Engage Aotearoa

Tag Archives: Miriam Larsen-barr

New study highlights stories of successful withdrawal

My latest paper has just been published in the open access journal, Therapeutic Advances in Psychopharmacology, as part of their special collection on discontinuing psychotropic medication.

You can read the full text free here: Service-user efforts to maintain their wellbeing during and after successful withdrawal from antipsychotic medication (Larsen-Barr and Seymour, 2021).

Abstract

Background: It is well-known that attempting antipsychotic withdrawal can be a fraught process, with a high risk of relapse that often leads people to resume the medication. Nonetheless, there is a group of people who appear to be able to discontinue successfully. Relatively little is known about how people do this.

Methods: A convenience sample of adults who had stopped taking antipsychotic medication for more than a year were recruited to participate in semi-structured interviews through an anonymous online survey that investigated antipsychotic medication experiences in New Zealand. Thematic analysis explored participant descriptions of their efforts to maintain their wellbeing during and after the withdrawal process.

Results: Of the seven women who volunteered to participate, six reported bipolar disorder diagnoses and one reported diagnoses of obsessive compulsive disorder and depression. The women reported successfully discontinuing antipsychotics for 1.25–25 years; six followed a gradual withdrawal method and had support to prepare for and manage this. Participants defined wellbeing in terms of their ability to manage the impact of any difficulties faced rather than their ability to prevent them entirely, and saw this as something that evolved over time. They described managing the process and maintaining their wellbeing afterwards by ‘understanding myself and my needs’, ‘finding what works for me’ and ‘connecting with support’. Sub-themes expand on the way in which they did this. For example, ‘finding what works for me’ included using a tool-box of strategies to flexibly meet their needs, practicing acceptance, drawing on persistence and curiosity and creating positive life experiences.

Conclusion: This is a small, qualitative study and results should be interpreted with caution. This sample shows it is possible for people who experience mania and psychosis to successfully discontinue antipsychotics and safely manage the impact of any symptoms that emerge as a result of the withdrawal process or other life stressors that arise afterwards. Findings suggest internal resources and systemic factors play a role in the outcomes observed among people who attempt to stop taking antipsychotics and a preoccupation with avoiding relapse may be counterproductive to these efforts. Professionals can play a valuable role in facilitating change.

Referrals open for Mondays in Henderson

I am all set to move into full-time private practice and will be available to see people for private therapy at WEST Community Hub in Henderson on Mondays from March, with a view to shift to Tuesdays when office space becomes available.

I will continue to see people online and from Changing Minds in Mount Eden, but will move to Wednesdays and Thursdays so Fridays can become a day for groups. I have found a most excellent peer support worker with a background in poetry and performance like me, and we are getting ready to co-design and run some groups together later this year. More info soon.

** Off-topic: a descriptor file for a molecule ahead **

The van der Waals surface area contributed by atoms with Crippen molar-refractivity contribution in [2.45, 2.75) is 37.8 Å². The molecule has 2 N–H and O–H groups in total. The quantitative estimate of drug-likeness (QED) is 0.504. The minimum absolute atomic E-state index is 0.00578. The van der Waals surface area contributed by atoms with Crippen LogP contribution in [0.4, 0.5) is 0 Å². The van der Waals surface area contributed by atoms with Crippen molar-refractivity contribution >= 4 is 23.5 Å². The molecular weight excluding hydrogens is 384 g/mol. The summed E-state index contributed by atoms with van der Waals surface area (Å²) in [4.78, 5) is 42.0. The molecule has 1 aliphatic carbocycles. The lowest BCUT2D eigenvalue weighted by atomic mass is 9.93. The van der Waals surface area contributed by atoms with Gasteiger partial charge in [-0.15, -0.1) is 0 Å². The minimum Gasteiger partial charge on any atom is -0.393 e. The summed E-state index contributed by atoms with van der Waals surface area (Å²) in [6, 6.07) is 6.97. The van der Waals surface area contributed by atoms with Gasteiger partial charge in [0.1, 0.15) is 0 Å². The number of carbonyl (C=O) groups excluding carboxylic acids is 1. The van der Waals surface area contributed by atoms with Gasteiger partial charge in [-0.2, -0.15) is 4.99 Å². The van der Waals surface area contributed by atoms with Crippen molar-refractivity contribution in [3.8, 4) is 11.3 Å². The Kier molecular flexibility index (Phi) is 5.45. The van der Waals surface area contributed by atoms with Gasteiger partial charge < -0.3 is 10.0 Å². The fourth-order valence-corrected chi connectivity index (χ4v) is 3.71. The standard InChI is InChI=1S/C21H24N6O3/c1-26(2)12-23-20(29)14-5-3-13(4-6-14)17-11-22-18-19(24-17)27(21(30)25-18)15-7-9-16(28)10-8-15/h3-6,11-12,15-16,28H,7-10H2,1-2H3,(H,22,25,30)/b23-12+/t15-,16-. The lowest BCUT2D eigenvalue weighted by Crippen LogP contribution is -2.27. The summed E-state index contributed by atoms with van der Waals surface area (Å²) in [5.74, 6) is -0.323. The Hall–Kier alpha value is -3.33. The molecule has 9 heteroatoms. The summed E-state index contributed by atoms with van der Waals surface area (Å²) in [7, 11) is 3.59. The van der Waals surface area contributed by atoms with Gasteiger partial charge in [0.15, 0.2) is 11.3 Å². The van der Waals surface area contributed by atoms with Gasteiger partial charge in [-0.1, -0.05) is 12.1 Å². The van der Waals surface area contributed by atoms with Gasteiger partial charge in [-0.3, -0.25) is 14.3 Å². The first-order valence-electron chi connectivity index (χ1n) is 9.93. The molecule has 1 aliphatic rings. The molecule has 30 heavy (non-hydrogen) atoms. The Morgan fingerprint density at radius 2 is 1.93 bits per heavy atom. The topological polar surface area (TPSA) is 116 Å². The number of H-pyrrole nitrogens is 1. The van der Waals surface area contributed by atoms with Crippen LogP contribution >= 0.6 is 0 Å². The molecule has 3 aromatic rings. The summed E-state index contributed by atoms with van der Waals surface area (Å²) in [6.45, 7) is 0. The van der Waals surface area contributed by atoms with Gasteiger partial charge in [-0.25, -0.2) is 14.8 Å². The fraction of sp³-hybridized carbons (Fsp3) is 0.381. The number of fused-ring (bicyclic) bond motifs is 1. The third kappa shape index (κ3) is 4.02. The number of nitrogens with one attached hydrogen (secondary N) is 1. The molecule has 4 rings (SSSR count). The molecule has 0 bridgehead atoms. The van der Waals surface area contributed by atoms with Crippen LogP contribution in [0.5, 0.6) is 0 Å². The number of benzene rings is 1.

I am now accepting referrals for my first four time-slots at my new Henderson office on Monday March 1st and March 8th. Find out more about my availability and making a referral here.

I have truly loved my first six months of part-time private practice at Changing Minds. There is something different about working from a service-user led space with such a long history of systemic advocacy in New Zealand. As someone who once participated in Changing Minds’ monthly Consumer Forums, and later served as a trustee on the board, for me it feels rather a lot like coming home each time I walk through the door. I like the way we have a lounge room instead of a waiting room, and the way the walls are covered in framed stories of recovery from real people who have been there before.

Back in my days as a full-time activist, when I was working with Taimi Allan on the Like Minds Like Mine team at Mind and Body Consultants, we often used to weave fantasies about a fictional ‘service-user led clinical service’ and when I left that job for my clinical training, we promised ourselves ‘one day…’ Our little partnership at Changing Minds feels rather a lot like the first step in our own tiny little revolution in that way.

I have searched long and hard for a similar service-user led space to partner with in West Auckland, but it turns out there is nowhere else quite like Changing Minds. I was very excited to discover the peer-led space Te Ata in Henderson (if you haven’t been yet, do go check it out, it’s pretty awesome). Unfortunately, they didn’t yet have a room that was suitable for therapy and it was a bit far from public transport options. So I have opted to use the therapy rooms at WEST Community Hub for the time-being. It’s not a service-user led space or quite as homey, even though it’s also in a repurposed house. But it is a community-led space, so it’s similar enough to my kaupapa to fit. Plus it is super close to bus-stops, the train station and lots of parking – and just down the road from Te Ata.

Here’s to the next chapter.

Take care out there everyone,

Miriam

Out of hiatus and open for private practice!

Engage Aotearoa is finally ready to come out of hibernation and you’ll notice a few changes have taken place over the past few months.

The big news is that after five years working full time as a psychologist within our DHB services, I have now freed myself up to add one day of private practice to the Engage Aotearoa web-resources. I have teamed up with the good folks at Changing Minds for a space to see people and am looking forward to working from a service-user led setting once again. You can find out more about my private psychology services here.